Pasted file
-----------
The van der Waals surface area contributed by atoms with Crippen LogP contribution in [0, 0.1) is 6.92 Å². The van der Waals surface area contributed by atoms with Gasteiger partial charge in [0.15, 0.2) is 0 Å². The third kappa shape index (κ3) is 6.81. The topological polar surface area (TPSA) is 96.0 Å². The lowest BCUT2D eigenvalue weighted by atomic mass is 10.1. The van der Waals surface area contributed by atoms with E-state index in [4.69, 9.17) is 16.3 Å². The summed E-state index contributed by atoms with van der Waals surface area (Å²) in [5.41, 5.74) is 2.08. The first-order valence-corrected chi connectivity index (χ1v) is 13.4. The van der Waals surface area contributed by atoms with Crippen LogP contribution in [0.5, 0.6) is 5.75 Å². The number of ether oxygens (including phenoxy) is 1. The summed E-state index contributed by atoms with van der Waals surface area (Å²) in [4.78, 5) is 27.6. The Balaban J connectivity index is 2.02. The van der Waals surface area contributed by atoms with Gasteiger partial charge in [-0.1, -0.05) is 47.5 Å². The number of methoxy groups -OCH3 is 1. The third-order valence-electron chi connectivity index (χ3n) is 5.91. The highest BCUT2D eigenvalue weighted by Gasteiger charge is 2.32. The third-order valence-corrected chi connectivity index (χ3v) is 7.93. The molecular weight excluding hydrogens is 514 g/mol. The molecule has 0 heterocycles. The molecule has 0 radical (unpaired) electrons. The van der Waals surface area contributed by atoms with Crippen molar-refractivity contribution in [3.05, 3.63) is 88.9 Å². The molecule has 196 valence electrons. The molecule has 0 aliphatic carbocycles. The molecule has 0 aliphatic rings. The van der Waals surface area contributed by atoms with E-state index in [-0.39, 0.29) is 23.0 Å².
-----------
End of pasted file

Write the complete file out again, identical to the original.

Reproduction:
The van der Waals surface area contributed by atoms with Crippen LogP contribution in [0, 0.1) is 6.92 Å². The van der Waals surface area contributed by atoms with Gasteiger partial charge in [0.15, 0.2) is 0 Å². The third kappa shape index (κ3) is 6.81. The topological polar surface area (TPSA) is 96.0 Å². The lowest BCUT2D eigenvalue weighted by atomic mass is 10.1. The van der Waals surface area contributed by atoms with E-state index in [4.69, 9.17) is 16.3 Å². The summed E-state index contributed by atoms with van der Waals surface area (Å²) in [5.41, 5.74) is 2.08. The first-order valence-corrected chi connectivity index (χ1v) is 13.4. The van der Waals surface area contributed by atoms with Crippen LogP contribution in [0.5, 0.6) is 5.75 Å². The number of ether oxygens (including phenoxy) is 1. The summed E-state index contributed by atoms with van der Waals surface area (Å²) in [4.78, 5) is 27.6. The Balaban J connectivity index is 2.02. The van der Waals surface area contributed by atoms with Gasteiger partial charge in [-0.1, -0.05) is 47.5 Å². The number of methoxy groups -OCH3 is 1. The third-order valence-electron chi connectivity index (χ3n) is 5.91. The highest BCUT2D eigenvalue weighted by Gasteiger charge is 2.32. The third-order valence-corrected chi connectivity index (χ3v) is 7.93. The molecular weight excluding hydrogens is 514 g/mol. The molecule has 0 heterocycles. The molecule has 0 radical (unpaired) electrons. The van der Waals surface area contributed by atoms with Crippen molar-refractivity contribution in [3.05, 3.63) is 88.9 Å². The molecule has 196 valence electrons. The molecule has 0 aliphatic carbocycles. The molecule has 0 aliphatic rings. The van der Waals surface area contributed by atoms with E-state index in [-0.39, 0.29) is 23.0 Å².